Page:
That's a great idea from a purely technical perspective.

Realize that when money is at stake other factors will come into play.

Zerocoin is a highly desired feature. As soon as they release this coin, it's going to attract investment and it's exchange rate will rise quickly. People are going to put a considerable amount of money into Zerocoin.

When Bitcoin implements these features, it will threaten the value of their investment. Do you think they are going let that happen calmly? They will do everything they can to obstruct the change. They'll come over here and spread FUD, start arguments, and in general make life difficult for any developer seeking to push the change.

This happens already - If you go back to the beginning of this year and read through flamewars regarding scalability and the blocksize and pay attention to the people most fervently opposed to large transaction rates, with the most ridiculous and economically absurd arguments, and then check their posting history you'll find that in almost all cases they were heavily involved with altcoins.
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November 17, 2013, 09:21:13 PM
 #7

When Bitcoin implements these features, it will threaten the value of their investment. Do you think they are going let that happen calmly? They will do everything they can to obstruct the change.

Including lobbying for the state to stop it, as if there isn't already enough incentive.


"The contradictions and outlandish fictions of both the Lockean and the socialist solution disappear in thin air the instant we cease to maintain the arbitrary supposition that one needs a right to own valuable resources. This supposition originates in an atavistic belief that everything should belong to everybody or shared equally, and any departure from this norm requires a justification, an excuse of some kind." -- Anthony De Jasay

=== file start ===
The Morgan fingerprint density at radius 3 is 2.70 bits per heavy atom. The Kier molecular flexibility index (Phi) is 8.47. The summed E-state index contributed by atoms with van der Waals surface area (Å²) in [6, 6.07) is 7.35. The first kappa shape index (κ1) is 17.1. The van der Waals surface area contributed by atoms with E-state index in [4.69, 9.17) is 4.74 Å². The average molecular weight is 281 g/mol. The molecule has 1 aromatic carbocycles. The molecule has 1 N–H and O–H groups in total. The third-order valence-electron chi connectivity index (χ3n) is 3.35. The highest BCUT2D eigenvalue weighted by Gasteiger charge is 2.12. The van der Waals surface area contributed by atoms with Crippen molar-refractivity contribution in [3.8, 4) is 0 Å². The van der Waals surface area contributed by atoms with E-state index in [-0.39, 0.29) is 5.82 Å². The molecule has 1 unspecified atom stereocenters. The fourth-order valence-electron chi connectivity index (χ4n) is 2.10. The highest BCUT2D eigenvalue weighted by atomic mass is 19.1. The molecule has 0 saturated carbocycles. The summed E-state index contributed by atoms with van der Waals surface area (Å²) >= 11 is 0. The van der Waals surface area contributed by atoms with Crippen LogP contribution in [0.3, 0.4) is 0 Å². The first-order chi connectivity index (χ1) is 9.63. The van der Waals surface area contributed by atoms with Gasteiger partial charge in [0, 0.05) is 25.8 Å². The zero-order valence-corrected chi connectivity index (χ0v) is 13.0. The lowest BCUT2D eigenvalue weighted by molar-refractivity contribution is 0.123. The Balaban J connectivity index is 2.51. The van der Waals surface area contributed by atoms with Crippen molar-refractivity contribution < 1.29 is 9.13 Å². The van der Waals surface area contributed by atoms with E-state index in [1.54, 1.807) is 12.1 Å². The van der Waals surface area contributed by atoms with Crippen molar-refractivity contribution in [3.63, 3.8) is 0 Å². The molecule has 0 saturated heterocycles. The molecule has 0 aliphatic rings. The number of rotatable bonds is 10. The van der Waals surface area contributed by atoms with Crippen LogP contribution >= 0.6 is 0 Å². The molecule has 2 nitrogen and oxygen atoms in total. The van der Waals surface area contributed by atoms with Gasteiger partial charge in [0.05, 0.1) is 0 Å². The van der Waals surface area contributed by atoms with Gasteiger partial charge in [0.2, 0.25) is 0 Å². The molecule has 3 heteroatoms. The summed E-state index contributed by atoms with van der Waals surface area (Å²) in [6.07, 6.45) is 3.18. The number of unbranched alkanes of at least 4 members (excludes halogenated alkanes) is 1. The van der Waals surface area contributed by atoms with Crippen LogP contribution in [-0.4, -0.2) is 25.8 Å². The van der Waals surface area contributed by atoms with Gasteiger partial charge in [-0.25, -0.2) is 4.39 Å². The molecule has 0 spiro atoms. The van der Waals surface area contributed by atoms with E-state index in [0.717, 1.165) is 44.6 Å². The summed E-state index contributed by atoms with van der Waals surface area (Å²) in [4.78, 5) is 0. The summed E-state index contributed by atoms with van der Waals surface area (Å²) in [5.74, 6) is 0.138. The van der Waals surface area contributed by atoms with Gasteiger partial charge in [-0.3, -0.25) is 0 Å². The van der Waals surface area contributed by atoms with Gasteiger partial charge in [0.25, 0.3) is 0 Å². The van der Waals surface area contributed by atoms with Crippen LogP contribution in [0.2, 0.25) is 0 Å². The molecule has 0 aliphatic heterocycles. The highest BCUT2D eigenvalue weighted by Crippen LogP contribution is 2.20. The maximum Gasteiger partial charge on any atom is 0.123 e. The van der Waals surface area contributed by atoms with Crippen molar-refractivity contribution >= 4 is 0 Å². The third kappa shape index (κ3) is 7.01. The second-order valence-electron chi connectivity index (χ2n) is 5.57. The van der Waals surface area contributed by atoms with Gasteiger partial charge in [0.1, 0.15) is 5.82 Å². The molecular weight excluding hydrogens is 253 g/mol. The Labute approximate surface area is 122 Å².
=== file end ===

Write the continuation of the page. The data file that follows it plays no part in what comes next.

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November 18, 2013, 03:55:55 AM
 #8

http://www.reddit.com/r/Bitcoin/comments/1qtevg/zerocoin_reduces_proof_size_by_98_plans_to/

Of course the Bitcoin developers can easily take the improvements and add them into Bitcoin, making the alt-coin redundant.

However the time between release and testing to implementation into Bitcoin is important. If we wait too long Zerocoin might become a thing on its own and a worthy competitor (Especially if the Bitcoin developers refuse to add zerocoin because of the US government)

Remember that yes, we scoff at the alt-coins because they bring nothing new to the table, however an early developer of Bitcoin once said that if an alternative coin overtakes Bitcoin for no reason, it will destroy all confidence in crypto-currencies, but remember that this alt-coin would be the first ever to bring something truly beneficial and novel to the table.

We want this functionality, but in case Zerocoin does become a competitor getting in early might be a wise move to hedge against the prospect that the Bitcoin developers deciding that anonymous crypto-currency is bad.

Why not just implement Zerocoin now in Testnet to see if people actually care enough to use it?

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November 18, 2013, 04:24:20 AM
 #9

Zerocoin is pretty complicated comparing to the Bitcoin alternatives: CoinJoin, CoinSwap and CoinControl which offer practically the same functionality.

I don't think we need ZeroCoin anymore.

Zerocoin being released as an alt-coin is surprisingly needed, but it is okay if you don't notice that.